The boring life of Brian
As a long-life habit, though it was Saturday, Brian woke up at five. It was still dark, and the room cold. Brian stayed in bed and reluctantly reviewed his dreary life. There wasn’t a single thing in his entire life to make him proud. He was fifty years old, married once, which last for only two years, with no offspring. Since then, he had lived alone for the last fifteen years. Brian worked as an accountant in an import and export company for the last half a century. It was his first job and was going to be his last. He didn’t like his arduous and tedious job, but it was paying his bills and rent. He knew nothing better. Who would give him a job at that age? If he lost his job, he would end unemployed and poor.
Brian knew well, he had low self-esteem. As long as he remembered, he was feeling shameful about who he was. He saw others successful and happy. He hated and envied them, but deep in his core, he belittled himself and didn’t believe he deserved a similar life. Brian knew he had a problem. He wasn’t happy and needed a significant change in his life.
His divorce had a negative impact on his mental health and forced him to see a shrink. Once, he told him, ‘Brian, you should follow your hobby.’ And when Brian said that he doesn’t have a hobby, the shrink responded, ‘You should find what your hobby is. Hobby creates purpose and meaning in life. Find what you really like and go for it.’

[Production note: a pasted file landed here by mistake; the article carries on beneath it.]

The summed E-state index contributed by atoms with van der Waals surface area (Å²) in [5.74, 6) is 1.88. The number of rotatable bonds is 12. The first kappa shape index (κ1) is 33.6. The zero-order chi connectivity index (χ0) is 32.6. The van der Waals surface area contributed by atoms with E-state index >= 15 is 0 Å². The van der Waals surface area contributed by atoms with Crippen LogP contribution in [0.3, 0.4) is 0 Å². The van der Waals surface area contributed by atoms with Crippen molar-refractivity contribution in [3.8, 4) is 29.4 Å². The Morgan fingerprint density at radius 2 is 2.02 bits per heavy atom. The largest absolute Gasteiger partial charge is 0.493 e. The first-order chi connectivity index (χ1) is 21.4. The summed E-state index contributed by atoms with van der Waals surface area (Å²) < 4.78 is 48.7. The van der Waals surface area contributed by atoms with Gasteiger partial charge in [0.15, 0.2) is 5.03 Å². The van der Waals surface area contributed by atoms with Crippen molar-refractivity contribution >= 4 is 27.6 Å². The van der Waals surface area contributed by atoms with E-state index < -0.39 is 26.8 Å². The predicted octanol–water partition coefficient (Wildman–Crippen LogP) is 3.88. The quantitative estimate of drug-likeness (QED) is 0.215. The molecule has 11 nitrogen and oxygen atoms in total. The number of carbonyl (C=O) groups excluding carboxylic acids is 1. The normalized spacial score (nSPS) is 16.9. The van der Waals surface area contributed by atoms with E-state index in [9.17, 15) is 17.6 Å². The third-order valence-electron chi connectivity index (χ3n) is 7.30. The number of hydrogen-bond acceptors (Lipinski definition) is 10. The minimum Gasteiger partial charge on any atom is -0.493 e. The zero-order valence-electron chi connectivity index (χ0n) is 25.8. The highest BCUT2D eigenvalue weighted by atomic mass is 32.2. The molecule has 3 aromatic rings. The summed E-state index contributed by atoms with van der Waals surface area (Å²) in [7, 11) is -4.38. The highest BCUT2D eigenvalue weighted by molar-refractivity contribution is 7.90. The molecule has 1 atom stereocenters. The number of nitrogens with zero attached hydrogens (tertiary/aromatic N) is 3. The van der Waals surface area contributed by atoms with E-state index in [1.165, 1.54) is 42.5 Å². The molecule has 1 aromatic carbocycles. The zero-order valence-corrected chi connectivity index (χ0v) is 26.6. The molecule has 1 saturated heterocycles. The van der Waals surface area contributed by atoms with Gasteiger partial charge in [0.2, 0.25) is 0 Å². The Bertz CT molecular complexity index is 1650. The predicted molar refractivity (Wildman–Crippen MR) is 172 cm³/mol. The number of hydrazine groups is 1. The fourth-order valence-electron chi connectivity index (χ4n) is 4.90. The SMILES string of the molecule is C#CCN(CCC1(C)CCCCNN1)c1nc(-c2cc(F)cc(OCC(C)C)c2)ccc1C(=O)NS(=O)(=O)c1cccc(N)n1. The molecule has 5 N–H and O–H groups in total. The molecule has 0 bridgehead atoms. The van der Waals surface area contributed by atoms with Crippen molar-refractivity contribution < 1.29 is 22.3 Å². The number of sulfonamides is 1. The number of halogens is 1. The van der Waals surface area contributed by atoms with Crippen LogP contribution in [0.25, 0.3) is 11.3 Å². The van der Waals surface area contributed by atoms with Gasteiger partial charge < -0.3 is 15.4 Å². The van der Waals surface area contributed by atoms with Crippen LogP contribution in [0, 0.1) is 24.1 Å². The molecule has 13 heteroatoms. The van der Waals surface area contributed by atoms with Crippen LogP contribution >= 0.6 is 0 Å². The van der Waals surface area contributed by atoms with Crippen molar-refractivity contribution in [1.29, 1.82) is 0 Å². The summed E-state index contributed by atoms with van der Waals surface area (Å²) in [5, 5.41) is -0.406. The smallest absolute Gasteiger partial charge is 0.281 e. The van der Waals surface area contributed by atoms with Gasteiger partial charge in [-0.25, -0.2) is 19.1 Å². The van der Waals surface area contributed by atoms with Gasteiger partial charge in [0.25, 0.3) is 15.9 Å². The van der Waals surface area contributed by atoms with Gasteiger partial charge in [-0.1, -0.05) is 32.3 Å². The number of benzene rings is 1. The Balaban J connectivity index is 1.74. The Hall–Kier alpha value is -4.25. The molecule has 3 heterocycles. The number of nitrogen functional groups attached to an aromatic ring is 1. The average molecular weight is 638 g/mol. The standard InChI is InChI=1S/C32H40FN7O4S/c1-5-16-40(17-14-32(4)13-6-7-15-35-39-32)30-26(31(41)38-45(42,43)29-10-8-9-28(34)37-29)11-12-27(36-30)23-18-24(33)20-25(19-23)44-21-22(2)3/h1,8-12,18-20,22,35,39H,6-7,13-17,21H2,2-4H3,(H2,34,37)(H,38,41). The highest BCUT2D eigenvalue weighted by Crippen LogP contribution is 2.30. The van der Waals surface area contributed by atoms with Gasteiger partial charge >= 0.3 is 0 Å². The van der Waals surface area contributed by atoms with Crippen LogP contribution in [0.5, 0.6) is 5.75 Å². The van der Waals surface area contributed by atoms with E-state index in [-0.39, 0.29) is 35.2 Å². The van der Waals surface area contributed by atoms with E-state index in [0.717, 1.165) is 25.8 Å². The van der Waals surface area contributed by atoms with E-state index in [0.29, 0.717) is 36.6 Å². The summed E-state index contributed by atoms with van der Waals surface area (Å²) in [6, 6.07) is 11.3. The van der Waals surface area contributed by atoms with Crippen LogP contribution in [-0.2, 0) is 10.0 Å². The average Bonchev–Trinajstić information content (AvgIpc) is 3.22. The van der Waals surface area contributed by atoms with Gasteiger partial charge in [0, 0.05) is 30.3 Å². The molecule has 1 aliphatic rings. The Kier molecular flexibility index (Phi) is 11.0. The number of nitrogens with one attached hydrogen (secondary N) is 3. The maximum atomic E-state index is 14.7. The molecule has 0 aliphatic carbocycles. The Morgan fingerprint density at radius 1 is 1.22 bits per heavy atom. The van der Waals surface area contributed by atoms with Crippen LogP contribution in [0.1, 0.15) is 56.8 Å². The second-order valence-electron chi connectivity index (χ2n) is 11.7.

Brian listened to the shrink’s advice. He enjoyed going to the local museum exploring famous paintings. Therefore, he concluded drawing and oil painting was his long-lost hobby waiting for him to be discovered.
After work, Brian walked into the local art store, which was on his way home. In the last twenty years, he every day passed by the store without once walking inside. Brian hesitantly pushed the store’s large glass door open and walked in. It was a large shop full of art-related goods, rows after rows of colorful paints, shelves full of brushes in different shapes and sizes, papers, pens, and pencils. Brian was overwhelmed with the number of products and wondered where to start. Soon a store employer who noticed his bewilderment came to his help. ‘How can I help you, sir?’ She asked politely.
‘Um… honestly, I want to start oil painting from scratch.’ He said. ‘And, I am not sure what exactly I need?’